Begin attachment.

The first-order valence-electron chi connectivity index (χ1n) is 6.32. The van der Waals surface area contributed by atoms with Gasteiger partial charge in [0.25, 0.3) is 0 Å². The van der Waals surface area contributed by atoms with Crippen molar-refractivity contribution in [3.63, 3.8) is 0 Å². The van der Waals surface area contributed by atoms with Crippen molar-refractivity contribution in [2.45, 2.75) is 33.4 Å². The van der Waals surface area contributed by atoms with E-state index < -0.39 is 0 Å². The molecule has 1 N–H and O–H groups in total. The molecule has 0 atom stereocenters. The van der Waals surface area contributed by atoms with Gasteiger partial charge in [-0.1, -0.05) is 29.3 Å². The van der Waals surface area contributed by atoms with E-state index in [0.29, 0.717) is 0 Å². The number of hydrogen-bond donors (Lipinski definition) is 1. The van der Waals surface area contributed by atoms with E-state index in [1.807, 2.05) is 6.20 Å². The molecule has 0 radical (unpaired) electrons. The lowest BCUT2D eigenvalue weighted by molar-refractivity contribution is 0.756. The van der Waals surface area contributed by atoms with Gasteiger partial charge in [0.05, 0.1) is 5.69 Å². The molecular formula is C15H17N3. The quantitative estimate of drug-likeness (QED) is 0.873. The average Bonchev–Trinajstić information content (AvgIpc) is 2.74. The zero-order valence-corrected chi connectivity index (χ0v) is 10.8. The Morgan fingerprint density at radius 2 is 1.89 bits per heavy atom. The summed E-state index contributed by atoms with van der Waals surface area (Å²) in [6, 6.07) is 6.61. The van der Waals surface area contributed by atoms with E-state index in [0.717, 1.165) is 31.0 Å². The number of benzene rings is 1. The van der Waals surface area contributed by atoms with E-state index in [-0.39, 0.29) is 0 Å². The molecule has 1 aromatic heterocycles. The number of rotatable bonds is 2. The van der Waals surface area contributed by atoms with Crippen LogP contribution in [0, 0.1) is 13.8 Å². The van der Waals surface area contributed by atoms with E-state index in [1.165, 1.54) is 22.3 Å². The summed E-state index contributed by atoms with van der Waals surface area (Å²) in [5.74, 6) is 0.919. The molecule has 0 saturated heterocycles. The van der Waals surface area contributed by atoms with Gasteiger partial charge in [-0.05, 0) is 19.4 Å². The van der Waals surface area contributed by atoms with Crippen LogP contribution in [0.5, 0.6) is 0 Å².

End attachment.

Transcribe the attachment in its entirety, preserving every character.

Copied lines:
The first-order valence-electron chi connectivity index (χ1n) is 6.32. The van der Waals surface area contributed by atoms with Gasteiger partial charge in [0.25, 0.3) is 0 Å². The van der Waals surface area contributed by atoms with Crippen molar-refractivity contribution in [3.63, 3.8) is 0 Å². The van der Waals surface area contributed by atoms with Crippen molar-refractivity contribution in [2.45, 2.75) is 33.4 Å². The van der Waals surface area contributed by atoms with E-state index < -0.39 is 0 Å². The molecule has 1 N–H and O–H groups in total. The molecule has 0 atom stereocenters. The van der Waals surface area contributed by atoms with Gasteiger partial charge in [-0.1, -0.05) is 29.3 Å². The van der Waals surface area contributed by atoms with E-state index in [0.29, 0.717) is 0 Å². The number of hydrogen-bond donors (Lipinski definition) is 1. The van der Waals surface area contributed by atoms with E-state index in [1.807, 2.05) is 6.20 Å². The molecule has 0 radical (unpaired) electrons. The lowest BCUT2D eigenvalue weighted by molar-refractivity contribution is 0.756. The van der Waals surface area contributed by atoms with Gasteiger partial charge in [0.05, 0.1) is 5.69 Å². The molecular formula is C15H17N3. The quantitative estimate of drug-likeness (QED) is 0.873. The average Bonchev–Trinajstić information content (AvgIpc) is 2.74. The zero-order valence-corrected chi connectivity index (χ0v) is 10.8. The Morgan fingerprint density at radius 2 is 1.89 bits per heavy atom. The summed E-state index contributed by atoms with van der Waals surface area (Å²) in [6, 6.07) is 6.61. The van der Waals surface area contributed by atoms with E-state index in [0.717, 1.165) is 31.0 Å². The number of benzene rings is 1. The van der Waals surface area contributed by atoms with E-state index in [-0.39, 0.29) is 0 Å². The molecule has 1 aromatic heterocycles. The number of rotatable bonds is 2. The van der Waals surface area contributed by atoms with Crippen LogP contribution in [0, 0.1) is 13.8 Å². The van der Waals surface area contributed by atoms with E-state index in [1.165, 1.54) is 22.3 Å². The summed E-state index contributed by atoms with van der Waals surface area (Å²) in [5.74, 6) is 0.919. The molecule has 0 saturated heterocycles. The van der Waals surface area contributed by atoms with Gasteiger partial charge in [-0.05, 0) is 19.4 Å². The van der Waals surface area contributed by atoms with Crippen LogP contribution in [0.5, 0.6) is 0 Å².